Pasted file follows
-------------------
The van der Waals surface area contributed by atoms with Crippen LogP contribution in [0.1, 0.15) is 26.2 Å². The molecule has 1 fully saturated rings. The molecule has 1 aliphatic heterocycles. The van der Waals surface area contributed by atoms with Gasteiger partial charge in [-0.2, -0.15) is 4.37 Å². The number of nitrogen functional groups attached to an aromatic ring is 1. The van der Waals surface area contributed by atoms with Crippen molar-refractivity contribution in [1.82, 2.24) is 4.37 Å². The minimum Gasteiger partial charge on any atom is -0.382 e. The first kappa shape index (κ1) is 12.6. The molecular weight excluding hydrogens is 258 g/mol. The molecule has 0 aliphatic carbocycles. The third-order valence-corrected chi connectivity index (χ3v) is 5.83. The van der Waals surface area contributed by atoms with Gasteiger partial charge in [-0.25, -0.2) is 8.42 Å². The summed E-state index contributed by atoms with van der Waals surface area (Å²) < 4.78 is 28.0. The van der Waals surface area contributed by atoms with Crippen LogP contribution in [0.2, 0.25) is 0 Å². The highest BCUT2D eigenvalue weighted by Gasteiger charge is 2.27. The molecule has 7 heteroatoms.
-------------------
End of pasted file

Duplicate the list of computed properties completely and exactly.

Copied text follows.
The van der Waals surface area contributed by atoms with Crippen LogP contribution in [0.1, 0.15) is 26.2 Å². The molecule has 1 fully saturated rings. The molecule has 1 aliphatic heterocycles. The van der Waals surface area contributed by atoms with Gasteiger partial charge in [-0.2, -0.15) is 4.37 Å². The number of nitrogen functional groups attached to an aromatic ring is 1. The van der Waals surface area contributed by atoms with Crippen molar-refractivity contribution in [1.82, 2.24) is 4.37 Å². The minimum Gasteiger partial charge on any atom is -0.382 e. The first kappa shape index (κ1) is 12.6. The molecular weight excluding hydrogens is 258 g/mol. The molecule has 0 aliphatic carbocycles. The third-order valence-corrected chi connectivity index (χ3v) is 5.83. The van der Waals surface area contributed by atoms with Gasteiger partial charge in [-0.25, -0.2) is 8.42 Å². The summed E-state index contributed by atoms with van der Waals surface area (Å²) < 4.78 is 28.0. The van der Waals surface area contributed by atoms with Crippen LogP contribution in [0.2, 0.25) is 0 Å². The highest BCUT2D eigenvalue weighted by Gasteiger charge is 2.27. The molecule has 7 heteroatoms.